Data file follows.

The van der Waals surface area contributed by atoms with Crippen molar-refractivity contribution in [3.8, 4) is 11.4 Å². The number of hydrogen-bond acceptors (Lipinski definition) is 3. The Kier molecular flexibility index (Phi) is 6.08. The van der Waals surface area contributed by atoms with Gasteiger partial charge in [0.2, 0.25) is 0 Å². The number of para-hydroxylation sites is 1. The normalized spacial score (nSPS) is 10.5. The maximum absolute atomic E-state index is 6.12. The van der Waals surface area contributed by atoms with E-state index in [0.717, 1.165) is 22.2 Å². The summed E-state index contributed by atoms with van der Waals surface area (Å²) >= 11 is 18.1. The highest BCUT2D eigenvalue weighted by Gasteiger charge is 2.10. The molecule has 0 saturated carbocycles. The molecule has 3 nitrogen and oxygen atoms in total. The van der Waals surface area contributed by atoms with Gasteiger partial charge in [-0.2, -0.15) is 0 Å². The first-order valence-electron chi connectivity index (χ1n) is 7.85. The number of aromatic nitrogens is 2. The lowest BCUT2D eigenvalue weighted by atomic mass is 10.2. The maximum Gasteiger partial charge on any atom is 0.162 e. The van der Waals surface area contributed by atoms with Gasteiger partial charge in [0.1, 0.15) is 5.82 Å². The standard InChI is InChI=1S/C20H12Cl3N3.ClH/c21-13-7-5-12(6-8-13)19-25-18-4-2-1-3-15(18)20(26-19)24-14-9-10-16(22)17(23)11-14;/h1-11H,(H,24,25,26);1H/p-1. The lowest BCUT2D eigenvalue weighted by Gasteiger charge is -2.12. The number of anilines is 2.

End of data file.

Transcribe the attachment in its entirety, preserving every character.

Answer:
The van der Waals surface area contributed by atoms with Crippen molar-refractivity contribution in [3.8, 4) is 11.4 Å². The number of hydrogen-bond acceptors (Lipinski definition) is 3. The Kier molecular flexibility index (Phi) is 6.08. The van der Waals surface area contributed by atoms with Gasteiger partial charge in [0.2, 0.25) is 0 Å². The number of para-hydroxylation sites is 1. The normalized spacial score (nSPS) is 10.5. The maximum absolute atomic E-state index is 6.12. The van der Waals surface area contributed by atoms with E-state index in [0.717, 1.165) is 22.2 Å². The summed E-state index contributed by atoms with van der Waals surface area (Å²) >= 11 is 18.1. The highest BCUT2D eigenvalue weighted by Gasteiger charge is 2.10. The molecule has 0 saturated carbocycles. The molecule has 3 nitrogen and oxygen atoms in total. The van der Waals surface area contributed by atoms with Gasteiger partial charge in [-0.2, -0.15) is 0 Å². The first-order valence-electron chi connectivity index (χ1n) is 7.85. The number of aromatic nitrogens is 2. The lowest BCUT2D eigenvalue weighted by atomic mass is 10.2. The maximum Gasteiger partial charge on any atom is 0.162 e. The van der Waals surface area contributed by atoms with Gasteiger partial charge in [0.1, 0.15) is 5.82 Å². The standard InChI is InChI=1S/C20H12Cl3N3.ClH/c21-13-7-5-12(6-8-13)19-25-18-4-2-1-3-15(18)20(26-19)24-14-9-10-16(22)17(23)11-14;/h1-11H,(H,24,25,26);1H/p-1. The lowest BCUT2D eigenvalue weighted by Gasteiger charge is -2.12. The number of anilines is 2.